Cornell University Insect Collection (CUIC)
For a fee of $25, anyone can send Jason J. Dombroskie, manager of the Insect Diagnostic Lab (IDL), an insect sample and the staff will identify it and tell the client how to deal with the insect. “In many cases it isn’t dealing with the insect but with what is causing the insect problem,” says Dombroskie.
The IDL receives an average of 500-600 samples per year. The bulk of samples come from growers, producers, and the general public. Large organic producers send customer complaints to the lab, as well as lawyers involved in lawsuits. The lab also has a contract with the New York State Department of Agriculture and Markets, helping to monitor invasive species across the state.
The lab has microscopes, fine forceps, microscissors, insect pins, and other instruments used for the delicate art of dissection. Tiny moths look so similar that dissecting the genitalia is the only way to identify the species. This is done by removing the abdomen and boiling it in potassium hydroxide. Once boiled, it is stained and viewed under a microscope.
Dombroskie invites high-end amateurs to come to the IDL and learn dissection techniques. One amateur from Pennsylvania came to the lab in 2014 to improve his skills and is now one of the North American experts.
Acquired in the fall of 2015, the Macropod Imaging System gives the collection a new way to present its holdings to the public. The system acts like a microscope, but it has a camera instead of a magnification lens. The lens points down at the specimen. Photographs of three-dimensional specimens are taken using auto-stacking, a technique in which pictures are snapped at intervals as the lens inches closer to the specimen. Once completed, the computer stacks and combines them to create a detailed photograph with a greater depth of field.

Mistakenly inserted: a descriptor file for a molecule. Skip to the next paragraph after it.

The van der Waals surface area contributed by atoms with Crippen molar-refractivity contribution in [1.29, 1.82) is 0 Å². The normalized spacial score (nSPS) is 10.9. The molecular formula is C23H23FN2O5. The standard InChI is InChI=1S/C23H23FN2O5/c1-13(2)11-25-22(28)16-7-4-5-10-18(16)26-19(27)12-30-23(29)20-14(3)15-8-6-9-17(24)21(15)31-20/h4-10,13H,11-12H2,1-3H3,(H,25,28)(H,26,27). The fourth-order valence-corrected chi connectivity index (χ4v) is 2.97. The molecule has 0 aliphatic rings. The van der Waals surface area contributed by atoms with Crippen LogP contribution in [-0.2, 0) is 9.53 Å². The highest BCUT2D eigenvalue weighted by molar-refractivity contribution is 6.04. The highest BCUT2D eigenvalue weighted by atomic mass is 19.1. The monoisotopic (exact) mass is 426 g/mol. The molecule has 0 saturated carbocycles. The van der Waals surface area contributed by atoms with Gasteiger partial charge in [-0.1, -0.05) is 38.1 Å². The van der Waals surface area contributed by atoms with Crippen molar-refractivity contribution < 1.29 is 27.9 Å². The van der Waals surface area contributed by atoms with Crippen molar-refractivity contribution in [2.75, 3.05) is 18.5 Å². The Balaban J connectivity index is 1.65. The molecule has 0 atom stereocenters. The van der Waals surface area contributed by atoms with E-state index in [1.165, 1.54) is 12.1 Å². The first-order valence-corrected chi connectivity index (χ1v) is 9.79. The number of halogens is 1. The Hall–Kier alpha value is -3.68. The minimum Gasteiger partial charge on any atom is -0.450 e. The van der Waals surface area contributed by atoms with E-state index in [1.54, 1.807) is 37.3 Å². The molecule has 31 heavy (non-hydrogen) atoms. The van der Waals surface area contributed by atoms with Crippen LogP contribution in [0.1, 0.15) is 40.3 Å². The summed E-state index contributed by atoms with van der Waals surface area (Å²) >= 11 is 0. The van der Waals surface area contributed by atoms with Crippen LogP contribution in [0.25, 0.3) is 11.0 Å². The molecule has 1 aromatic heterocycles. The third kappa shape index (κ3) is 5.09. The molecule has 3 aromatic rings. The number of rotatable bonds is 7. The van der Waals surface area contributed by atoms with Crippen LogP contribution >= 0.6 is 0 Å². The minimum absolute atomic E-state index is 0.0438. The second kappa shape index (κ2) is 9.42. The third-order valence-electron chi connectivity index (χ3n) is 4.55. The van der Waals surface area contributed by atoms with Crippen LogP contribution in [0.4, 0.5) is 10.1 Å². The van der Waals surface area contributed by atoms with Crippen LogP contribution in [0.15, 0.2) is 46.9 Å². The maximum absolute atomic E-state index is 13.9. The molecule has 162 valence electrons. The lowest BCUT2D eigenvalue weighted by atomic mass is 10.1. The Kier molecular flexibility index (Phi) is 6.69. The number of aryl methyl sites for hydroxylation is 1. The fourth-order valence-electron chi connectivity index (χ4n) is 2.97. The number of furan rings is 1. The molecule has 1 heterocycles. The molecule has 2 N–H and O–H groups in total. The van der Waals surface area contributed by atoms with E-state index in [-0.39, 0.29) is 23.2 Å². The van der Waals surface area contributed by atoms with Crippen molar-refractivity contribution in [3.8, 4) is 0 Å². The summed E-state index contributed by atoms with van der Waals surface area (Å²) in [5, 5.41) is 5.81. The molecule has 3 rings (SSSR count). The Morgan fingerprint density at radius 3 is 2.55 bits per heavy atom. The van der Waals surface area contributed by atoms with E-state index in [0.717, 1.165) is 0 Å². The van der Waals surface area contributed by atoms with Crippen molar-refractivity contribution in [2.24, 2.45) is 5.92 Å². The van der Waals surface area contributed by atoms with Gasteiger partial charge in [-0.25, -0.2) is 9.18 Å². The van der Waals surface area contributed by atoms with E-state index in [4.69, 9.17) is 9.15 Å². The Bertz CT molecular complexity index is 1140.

One undergraduate who works in the CUIC will be graduating in May 2016 with five publications. He used the Macropod Imaging System to illustrate specimens in all of his papers. The imaging system is also used to take photographs of slide collections. This allows researchers around the world to view the CUIC and collaborate with the university.
Small insects and other arthropods or their individual parts are preserved on glass slides in Canada balsam, a turpentine resin. The CUIC has one of the largest slide collections in the United States. Its strongholds are in mites, aphids, and moth genitalia. The room houses the collection of former Cornell professor John G. Franclemont, with over 400,000 moths (Lepidoptera), including pinned adults, genitalia slides, preserved larvae, and larval photographs. Students digitally scanned the last group and made them available to the public on the CUIC website. A recent grant made it possible for the aphid collection to be curated, including assigning each slide a bar code.